Me: I have this kind and that kind.

Doc:  I like this kind (Sore No More) cuz I’m familiar with it.

Me:  OK, use whatever you want!

Tess was down when the vet arrived.

Tess was down when the vet arrived.

Darkness was falling as the vet took my feedbag and cut two hoof shapes.

Darkness was falling as the vet took my feedbag and cut two hoof shapes.

 

THE APPLICATION

Doc took his paper and the mud into the stall.  He schmeared the Sore No More Poultice onto the paper and slapped that onto her hard, sore hoof.

He wrapped it with medical tape and put her boot back on.

Voila.

…The other foot wasn’t so easy…

Understatement.

It took us half an hour to coax her to lift that foot (and put pressure on her worse foot) and let us put on the mudwrap.  Eventually, we let go of any paper application idea and found ourselves simply begging her to lift her foot so we could put her boot back on that we had pre-filled with mud.

Finally, we did it.  But, it wasn’t pretty.

We got the mud in there, but it wasn't pretty.

We got the mud in there, but it wasn’t pretty.

THE COUNTRY VET LEAVES.

My longtime vet told me to make sure to call him in the morning and keep him posted.  He hoped the abscess would draw out soon – but if it didn’t, just call…

And with that, I nodded my head and smiled.

Protocol, schmotocol… yes, the fancy vet protocol probably really helped stop the initial founder onset and laminitic cascade but… sometimes a country vet can wrap you in his knowledge and fold you into his hunches.

Doc may be totally wrong, but tonight I will sleep because I believe him.

God bless that man…

After he left, Tess ventured out of her stall and showed me her foot - Doesn't her face just say it all...?  "I deserve a treat for what you just put me through!  Look how much my foot hurts!"

After he left, Tess ventured out of her stall and showed me her foot – Doesn’t her face just say it all…? “I deserve a treat for what you just put me through! Look how much my foot hurts!”

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17 comments have been posted...

  1. April

    Abscesses are so hard on both us and them as they are so darn painful. The plus (?) side is the immediate relief once they burst…

    For what it is worth I think you are doing the right thing (and always have, accidents are just that and can’t all be foreseen) and that it is an abscess.

    Hang in there, you’ve done all you can and given her all the relief possible. Please keep us updated.

  2. Dori

    I agree. Please stop beating yourself up. You made the decision you did.
    May I make a suggestion tho? Please raise her food and water up to chest level. When they are on the ground more weight is added to her front feet.

    Dori

  3. Annette

    Mamma Tess & Dawn. I have a IR horse and have been dealing with chronic bouts of laminitis for several years. Oh. . . . the ups and downs of his feet and my moods. And the waiting for the foot to grow out. Is it rotation, is it sinking? Is it an abscess? Was it the acorns? Was it the snow? I am always just guessing. I use jiaogulan powder and l-carnitine. I try not to use butte b/c of long term damage to stomach and liver. I test my hay. I trim him myself. And I hope and pray. HANG IN THERE.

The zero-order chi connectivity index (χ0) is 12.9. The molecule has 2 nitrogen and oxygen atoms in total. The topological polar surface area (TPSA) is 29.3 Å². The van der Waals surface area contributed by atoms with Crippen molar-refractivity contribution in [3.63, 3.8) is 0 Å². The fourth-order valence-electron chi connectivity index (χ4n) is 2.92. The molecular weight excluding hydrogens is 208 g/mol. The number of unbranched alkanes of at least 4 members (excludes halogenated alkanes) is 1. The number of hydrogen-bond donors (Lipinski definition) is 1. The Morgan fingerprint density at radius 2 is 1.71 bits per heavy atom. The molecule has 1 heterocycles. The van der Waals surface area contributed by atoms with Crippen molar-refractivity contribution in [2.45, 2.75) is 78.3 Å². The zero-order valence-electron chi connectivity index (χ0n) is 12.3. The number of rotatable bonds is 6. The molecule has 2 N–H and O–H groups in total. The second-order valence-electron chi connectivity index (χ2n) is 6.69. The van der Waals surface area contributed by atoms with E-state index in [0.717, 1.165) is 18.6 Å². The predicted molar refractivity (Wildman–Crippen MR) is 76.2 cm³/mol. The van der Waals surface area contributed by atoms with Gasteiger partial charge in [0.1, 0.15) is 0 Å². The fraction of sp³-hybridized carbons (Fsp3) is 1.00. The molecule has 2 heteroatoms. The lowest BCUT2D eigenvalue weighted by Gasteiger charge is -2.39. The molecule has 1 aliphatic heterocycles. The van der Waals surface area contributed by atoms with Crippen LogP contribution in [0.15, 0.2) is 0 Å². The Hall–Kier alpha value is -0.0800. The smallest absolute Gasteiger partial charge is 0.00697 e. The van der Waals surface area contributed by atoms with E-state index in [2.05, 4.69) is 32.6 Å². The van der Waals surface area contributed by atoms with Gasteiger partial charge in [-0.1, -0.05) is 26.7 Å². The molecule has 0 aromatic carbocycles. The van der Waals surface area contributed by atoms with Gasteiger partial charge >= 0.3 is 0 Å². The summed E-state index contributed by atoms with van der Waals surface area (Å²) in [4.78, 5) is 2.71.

4. dawndi Post author

    Thank you all for these well wishes… She is no better this morning. But, I am still hopeful that it is an abscess and time will help it surface.

  5. Mary

    Dawn – Please quit kicking yourself but you can kick the vet who did that half-@$$ trim. You’re human and you are doing the best you can for MaMa Tess. I feel your stress through the post. Sending tons of white, healing light to Tess and a big hug for you. Yes, you have to love those old time country vets…they just “know”.

  6. KD Huff

    I hope your vet is right and it’s an abscess. I felt like you were in my head – second guessing – the dread of the worst happening – the absolute love and responsibility we have for our horses. Hang in there Mama Tess! Prayers from Florida.

  7. michelle

    Oh no! How is she this morning??? You take SUCH good care of your horses, don’t ever beat yourself up for these things.

  8. ChristinaRae

    I’ve heard of using raw potato to draw out an abcess. Just shredding it up like hash browns and packing it in. Problem being, the abcess has to be open and draining, though, from what I’ve read.

    Sending good thoughts that all goes well!

  9. Jeanette Jordan

    Sleep well tonight. Just went through something strikingly similar with Foolish Treasure. After self-treating for three weeks, I finally called my “old timey” Vet. He came, he saw, he treated her abscess. He wasn’t angry at all. Treasure is fully recovered now. Praying that Tess has same outcome. Remember, everything you did was out of love. Please keep us posted.

  10. Mary Lu Kennedy

    I am so sorry to hear about Mama Tess and your terrible night. I think only horse people can relate to the stress that the owner goes through at times like this. It sounds like your vet knows what he is doing and it is only a matter of time until she is better. I have had German Shepherds my entire life and if one was sick I would be in a panic but nothing like when one of my horses is not up to par. I love them both but there is just something about your horse not feeling good that is different. Sending prayers and good thoughts for Mama Tess.

  11. debbie kameka

    Have you tried the Aculife patches for your horse? The patches relieve pain in minutes on your horse and they have patch placements that relief hoof issues within minutes too, the patches are non-chemical so no drugs are enetered into the body. There are some videos on https://www.facebook.com/PatchYourHorse to show the patches working. Hope this helps your horse.

  12. Holly

    Awww, hugs to you & your mare…and what a great vet you have! We’ve had things happen here that I beat myself up about, too. Hindsight is 20/20. Hang in there & praying for Tess. Holly

  13. Candi C Cooper

    Dawn she will be O.K. Just relax and let the abcess come out.
    When my vet does his thing on my horses with the silver duck tape he says:
    Here comes the silver slipper for the Princess.
    Sending my healing love tonight to you and Princess Tess.